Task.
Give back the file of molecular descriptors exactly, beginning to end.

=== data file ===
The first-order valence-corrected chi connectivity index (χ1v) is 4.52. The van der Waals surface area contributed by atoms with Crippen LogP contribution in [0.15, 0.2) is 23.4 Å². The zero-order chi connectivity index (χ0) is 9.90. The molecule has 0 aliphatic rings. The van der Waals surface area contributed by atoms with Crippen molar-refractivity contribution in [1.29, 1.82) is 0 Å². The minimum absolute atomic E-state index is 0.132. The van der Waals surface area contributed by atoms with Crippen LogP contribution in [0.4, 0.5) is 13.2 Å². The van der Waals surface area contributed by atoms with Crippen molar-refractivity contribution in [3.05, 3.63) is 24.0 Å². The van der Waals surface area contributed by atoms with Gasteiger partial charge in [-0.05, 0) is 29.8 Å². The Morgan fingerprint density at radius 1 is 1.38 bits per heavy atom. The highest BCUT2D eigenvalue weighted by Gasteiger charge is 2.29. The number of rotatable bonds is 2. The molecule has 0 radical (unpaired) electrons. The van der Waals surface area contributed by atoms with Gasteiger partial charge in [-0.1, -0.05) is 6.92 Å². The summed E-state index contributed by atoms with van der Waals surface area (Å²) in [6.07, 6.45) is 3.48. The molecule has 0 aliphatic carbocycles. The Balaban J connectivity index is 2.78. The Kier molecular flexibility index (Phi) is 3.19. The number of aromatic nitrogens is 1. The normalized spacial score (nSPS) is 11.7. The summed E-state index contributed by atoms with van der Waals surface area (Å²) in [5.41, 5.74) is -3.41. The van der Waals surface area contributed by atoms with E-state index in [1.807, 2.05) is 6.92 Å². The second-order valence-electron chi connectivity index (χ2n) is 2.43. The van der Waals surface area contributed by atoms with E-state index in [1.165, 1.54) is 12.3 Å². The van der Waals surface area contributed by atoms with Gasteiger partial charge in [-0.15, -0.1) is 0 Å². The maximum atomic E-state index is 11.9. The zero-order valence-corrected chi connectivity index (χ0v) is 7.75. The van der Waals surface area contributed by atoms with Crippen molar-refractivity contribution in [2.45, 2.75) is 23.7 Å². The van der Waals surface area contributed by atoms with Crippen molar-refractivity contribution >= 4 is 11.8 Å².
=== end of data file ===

The first-order valence-corrected chi connectivity index (χ1v) is 4.52. The van der Waals surface area contributed by atoms with Crippen LogP contribution in [0.15, 0.2) is 23.4 Å². The zero-order chi connectivity index (χ0) is 9.90. The molecule has 0 aliphatic rings. The van der Waals surface area contributed by atoms with Crippen molar-refractivity contribution in [1.29, 1.82) is 0 Å². The minimum absolute atomic E-state index is 0.132. The van der Waals surface area contributed by atoms with Crippen LogP contribution in [0.4, 0.5) is 13.2 Å². The van der Waals surface area contributed by atoms with Crippen molar-refractivity contribution in [3.05, 3.63) is 24.0 Å². The van der Waals surface area contributed by atoms with Gasteiger partial charge in [-0.05, 0) is 29.8 Å². The Morgan fingerprint density at radius 1 is 1.38 bits per heavy atom. The highest BCUT2D eigenvalue weighted by Gasteiger charge is 2.29. The number of rotatable bonds is 2. The molecule has 0 radical (unpaired) electrons. The van der Waals surface area contributed by atoms with Gasteiger partial charge in [-0.1, -0.05) is 6.92 Å². The summed E-state index contributed by atoms with van der Waals surface area (Å²) in [6.07, 6.45) is 3.48. The molecule has 0 aliphatic carbocycles. The Balaban J connectivity index is 2.78. The Kier molecular flexibility index (Phi) is 3.19. The number of aromatic nitrogens is 1. The normalized spacial score (nSPS) is 11.7. The summed E-state index contributed by atoms with van der Waals surface area (Å²) in [5.41, 5.74) is -3.41. The van der Waals surface area contributed by atoms with E-state index in [1.807, 2.05) is 6.92 Å². The second-order valence-electron chi connectivity index (χ2n) is 2.43. The van der Waals surface area contributed by atoms with E-state index in [1.165, 1.54) is 12.3 Å². The van der Waals surface area contributed by atoms with Gasteiger partial charge in [-0.15, -0.1) is 0 Å². The maximum atomic E-state index is 11.9. The zero-order valence-corrected chi connectivity index (χ0v) is 7.75. The van der Waals surface area contributed by atoms with Crippen molar-refractivity contribution in [2.45, 2.75) is 23.7 Å². The van der Waals surface area contributed by atoms with Crippen molar-refractivity contribution >= 4 is 11.8 Å².